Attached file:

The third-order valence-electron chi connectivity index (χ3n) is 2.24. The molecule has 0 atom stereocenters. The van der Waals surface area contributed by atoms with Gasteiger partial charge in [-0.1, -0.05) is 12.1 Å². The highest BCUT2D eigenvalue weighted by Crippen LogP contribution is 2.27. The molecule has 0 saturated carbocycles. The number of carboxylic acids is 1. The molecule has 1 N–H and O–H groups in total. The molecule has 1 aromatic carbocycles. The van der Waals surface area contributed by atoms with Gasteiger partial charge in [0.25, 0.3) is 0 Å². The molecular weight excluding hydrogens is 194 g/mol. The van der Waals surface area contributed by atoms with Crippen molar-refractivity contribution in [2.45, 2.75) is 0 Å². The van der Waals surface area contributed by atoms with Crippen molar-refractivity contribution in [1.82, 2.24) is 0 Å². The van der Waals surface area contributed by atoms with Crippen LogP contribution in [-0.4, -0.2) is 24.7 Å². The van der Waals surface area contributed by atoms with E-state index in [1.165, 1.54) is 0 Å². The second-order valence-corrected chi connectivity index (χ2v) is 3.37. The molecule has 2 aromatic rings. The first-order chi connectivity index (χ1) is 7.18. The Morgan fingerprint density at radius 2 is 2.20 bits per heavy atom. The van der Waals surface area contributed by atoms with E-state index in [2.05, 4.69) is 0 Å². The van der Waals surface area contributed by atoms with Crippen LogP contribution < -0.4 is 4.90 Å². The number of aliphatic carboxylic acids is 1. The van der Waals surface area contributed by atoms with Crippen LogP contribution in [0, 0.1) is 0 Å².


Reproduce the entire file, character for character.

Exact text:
The third-order valence-electron chi connectivity index (χ3n) is 2.24. The molecule has 0 atom stereocenters. The van der Waals surface area contributed by atoms with Gasteiger partial charge in [-0.1, -0.05) is 12.1 Å². The highest BCUT2D eigenvalue weighted by Crippen LogP contribution is 2.27. The molecule has 0 saturated carbocycles. The number of carboxylic acids is 1. The molecule has 1 N–H and O–H groups in total. The molecule has 1 aromatic carbocycles. The van der Waals surface area contributed by atoms with Gasteiger partial charge in [0.25, 0.3) is 0 Å². The molecular weight excluding hydrogens is 194 g/mol. The van der Waals surface area contributed by atoms with Crippen molar-refractivity contribution in [2.45, 2.75) is 0 Å². The van der Waals surface area contributed by atoms with Crippen molar-refractivity contribution in [1.82, 2.24) is 0 Å². The van der Waals surface area contributed by atoms with Crippen LogP contribution in [-0.4, -0.2) is 24.7 Å². The van der Waals surface area contributed by atoms with E-state index in [1.165, 1.54) is 0 Å². The second-order valence-corrected chi connectivity index (χ2v) is 3.37. The molecule has 2 aromatic rings. The first-order chi connectivity index (χ1) is 7.18. The Morgan fingerprint density at radius 2 is 2.20 bits per heavy atom. The van der Waals surface area contributed by atoms with E-state index in [2.05, 4.69) is 0 Å². The van der Waals surface area contributed by atoms with Crippen LogP contribution < -0.4 is 4.90 Å². The number of aliphatic carboxylic acids is 1. The van der Waals surface area contributed by atoms with Crippen LogP contribution in [0, 0.1) is 0 Å².